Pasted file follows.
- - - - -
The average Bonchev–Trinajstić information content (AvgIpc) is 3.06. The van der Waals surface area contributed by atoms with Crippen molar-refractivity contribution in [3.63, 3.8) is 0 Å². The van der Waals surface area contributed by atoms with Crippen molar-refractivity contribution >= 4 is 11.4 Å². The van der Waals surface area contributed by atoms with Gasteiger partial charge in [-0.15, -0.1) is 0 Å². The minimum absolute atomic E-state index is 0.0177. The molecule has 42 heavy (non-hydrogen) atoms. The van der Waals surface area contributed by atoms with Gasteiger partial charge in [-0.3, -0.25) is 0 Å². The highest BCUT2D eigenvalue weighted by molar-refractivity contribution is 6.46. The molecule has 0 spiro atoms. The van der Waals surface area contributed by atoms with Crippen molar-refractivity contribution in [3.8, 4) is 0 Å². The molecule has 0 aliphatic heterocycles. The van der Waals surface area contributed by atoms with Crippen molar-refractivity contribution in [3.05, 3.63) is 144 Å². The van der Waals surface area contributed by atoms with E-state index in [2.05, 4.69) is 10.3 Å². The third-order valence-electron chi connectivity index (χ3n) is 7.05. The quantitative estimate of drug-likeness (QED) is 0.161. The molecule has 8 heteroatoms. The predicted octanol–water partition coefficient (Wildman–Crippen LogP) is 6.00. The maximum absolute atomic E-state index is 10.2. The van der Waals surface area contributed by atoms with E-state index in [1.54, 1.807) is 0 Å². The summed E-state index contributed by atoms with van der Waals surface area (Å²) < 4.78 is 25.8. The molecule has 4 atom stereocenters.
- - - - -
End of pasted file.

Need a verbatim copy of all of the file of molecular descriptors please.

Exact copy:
The average Bonchev–Trinajstić information content (AvgIpc) is 3.06. The van der Waals surface area contributed by atoms with Crippen molar-refractivity contribution in [3.63, 3.8) is 0 Å². The van der Waals surface area contributed by atoms with Crippen molar-refractivity contribution >= 4 is 11.4 Å². The van der Waals surface area contributed by atoms with Gasteiger partial charge in [-0.15, -0.1) is 0 Å². The minimum absolute atomic E-state index is 0.0177. The molecule has 42 heavy (non-hydrogen) atoms. The van der Waals surface area contributed by atoms with Gasteiger partial charge in [-0.3, -0.25) is 0 Å². The highest BCUT2D eigenvalue weighted by molar-refractivity contribution is 6.46. The molecule has 0 spiro atoms. The van der Waals surface area contributed by atoms with Crippen molar-refractivity contribution in [3.8, 4) is 0 Å². The molecule has 0 aliphatic heterocycles. The van der Waals surface area contributed by atoms with Crippen molar-refractivity contribution in [3.05, 3.63) is 144 Å². The van der Waals surface area contributed by atoms with E-state index in [2.05, 4.69) is 10.3 Å². The third-order valence-electron chi connectivity index (χ3n) is 7.05. The quantitative estimate of drug-likeness (QED) is 0.161. The molecule has 8 heteroatoms. The predicted octanol–water partition coefficient (Wildman–Crippen LogP) is 6.00. The maximum absolute atomic E-state index is 10.2. The van der Waals surface area contributed by atoms with E-state index in [1.54, 1.807) is 0 Å². The summed E-state index contributed by atoms with van der Waals surface area (Å²) < 4.78 is 25.8. The molecule has 4 atom stereocenters.